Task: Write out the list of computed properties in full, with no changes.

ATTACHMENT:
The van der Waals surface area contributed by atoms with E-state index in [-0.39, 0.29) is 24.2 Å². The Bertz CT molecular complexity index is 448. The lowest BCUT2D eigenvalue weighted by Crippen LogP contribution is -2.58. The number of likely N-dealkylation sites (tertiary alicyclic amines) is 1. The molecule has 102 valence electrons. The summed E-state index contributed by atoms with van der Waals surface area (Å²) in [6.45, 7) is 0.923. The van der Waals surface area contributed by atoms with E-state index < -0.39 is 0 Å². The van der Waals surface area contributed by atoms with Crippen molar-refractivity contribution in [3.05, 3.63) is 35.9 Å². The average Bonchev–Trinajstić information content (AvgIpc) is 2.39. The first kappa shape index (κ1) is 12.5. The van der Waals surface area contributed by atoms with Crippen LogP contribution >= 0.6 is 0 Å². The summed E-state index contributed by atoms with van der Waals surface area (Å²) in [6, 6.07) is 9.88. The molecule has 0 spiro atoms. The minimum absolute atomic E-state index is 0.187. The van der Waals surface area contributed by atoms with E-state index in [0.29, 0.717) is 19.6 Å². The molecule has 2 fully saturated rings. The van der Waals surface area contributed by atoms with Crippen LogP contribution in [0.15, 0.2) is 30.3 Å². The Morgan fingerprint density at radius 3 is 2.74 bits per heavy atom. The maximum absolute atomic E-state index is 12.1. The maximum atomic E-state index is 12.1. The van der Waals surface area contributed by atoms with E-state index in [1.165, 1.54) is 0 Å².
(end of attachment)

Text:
The van der Waals surface area contributed by atoms with E-state index in [-0.39, 0.29) is 24.2 Å². The Bertz CT molecular complexity index is 448. The lowest BCUT2D eigenvalue weighted by Crippen LogP contribution is -2.58. The number of likely N-dealkylation sites (tertiary alicyclic amines) is 1. The molecule has 102 valence electrons. The summed E-state index contributed by atoms with van der Waals surface area (Å²) in [6.45, 7) is 0.923. The van der Waals surface area contributed by atoms with E-state index < -0.39 is 0 Å². The van der Waals surface area contributed by atoms with Crippen molar-refractivity contribution in [3.05, 3.63) is 35.9 Å². The average Bonchev–Trinajstić information content (AvgIpc) is 2.39. The first kappa shape index (κ1) is 12.5. The van der Waals surface area contributed by atoms with Crippen LogP contribution >= 0.6 is 0 Å². The summed E-state index contributed by atoms with van der Waals surface area (Å²) in [6, 6.07) is 9.88. The molecule has 0 spiro atoms. The minimum absolute atomic E-state index is 0.187. The van der Waals surface area contributed by atoms with E-state index in [0.29, 0.717) is 19.6 Å². The molecule has 2 fully saturated rings. The van der Waals surface area contributed by atoms with Crippen LogP contribution in [0.15, 0.2) is 30.3 Å². The Morgan fingerprint density at radius 3 is 2.74 bits per heavy atom. The maximum absolute atomic E-state index is 12.1. The maximum atomic E-state index is 12.1. The van der Waals surface area contributed by atoms with E-state index in [1.165, 1.54) is 0 Å².